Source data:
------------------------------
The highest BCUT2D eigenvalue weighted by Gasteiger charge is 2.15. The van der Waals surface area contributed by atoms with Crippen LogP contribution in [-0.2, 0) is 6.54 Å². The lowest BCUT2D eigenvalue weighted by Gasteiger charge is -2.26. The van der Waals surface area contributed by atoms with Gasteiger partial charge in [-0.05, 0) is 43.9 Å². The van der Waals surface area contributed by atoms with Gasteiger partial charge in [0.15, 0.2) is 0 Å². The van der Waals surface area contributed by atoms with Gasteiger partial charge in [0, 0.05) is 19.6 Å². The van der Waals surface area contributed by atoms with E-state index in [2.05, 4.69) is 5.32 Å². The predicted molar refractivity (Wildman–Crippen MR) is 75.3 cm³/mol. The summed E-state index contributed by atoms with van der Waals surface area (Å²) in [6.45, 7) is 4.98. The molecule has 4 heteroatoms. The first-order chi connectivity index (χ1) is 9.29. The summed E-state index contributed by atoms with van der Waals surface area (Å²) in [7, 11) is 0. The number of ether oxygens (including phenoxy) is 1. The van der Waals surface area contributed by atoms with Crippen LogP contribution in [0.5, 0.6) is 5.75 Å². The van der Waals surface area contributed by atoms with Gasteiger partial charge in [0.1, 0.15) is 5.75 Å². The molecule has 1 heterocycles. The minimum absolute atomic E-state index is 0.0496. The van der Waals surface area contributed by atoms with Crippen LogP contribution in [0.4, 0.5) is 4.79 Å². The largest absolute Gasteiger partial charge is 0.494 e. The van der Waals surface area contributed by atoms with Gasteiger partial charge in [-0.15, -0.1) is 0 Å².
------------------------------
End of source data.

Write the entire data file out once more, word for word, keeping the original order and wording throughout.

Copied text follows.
The highest BCUT2D eigenvalue weighted by Gasteiger charge is 2.15. The van der Waals surface area contributed by atoms with Crippen LogP contribution in [-0.2, 0) is 6.54 Å². The lowest BCUT2D eigenvalue weighted by Gasteiger charge is -2.26. The van der Waals surface area contributed by atoms with Gasteiger partial charge in [-0.05, 0) is 43.9 Å². The van der Waals surface area contributed by atoms with Gasteiger partial charge in [0.15, 0.2) is 0 Å². The van der Waals surface area contributed by atoms with Gasteiger partial charge in [0, 0.05) is 19.6 Å². The van der Waals surface area contributed by atoms with E-state index in [2.05, 4.69) is 5.32 Å². The predicted molar refractivity (Wildman–Crippen MR) is 75.3 cm³/mol. The summed E-state index contributed by atoms with van der Waals surface area (Å²) in [6.45, 7) is 4.98. The molecule has 4 heteroatoms. The first-order chi connectivity index (χ1) is 9.29. The summed E-state index contributed by atoms with van der Waals surface area (Å²) in [7, 11) is 0. The number of ether oxygens (including phenoxy) is 1. The van der Waals surface area contributed by atoms with Crippen LogP contribution in [0.5, 0.6) is 5.75 Å². The van der Waals surface area contributed by atoms with Gasteiger partial charge in [0.1, 0.15) is 5.75 Å². The molecule has 1 heterocycles. The minimum absolute atomic E-state index is 0.0496. The van der Waals surface area contributed by atoms with Crippen LogP contribution in [0.4, 0.5) is 4.79 Å². The largest absolute Gasteiger partial charge is 0.494 e. The van der Waals surface area contributed by atoms with Gasteiger partial charge in [-0.15, -0.1) is 0 Å².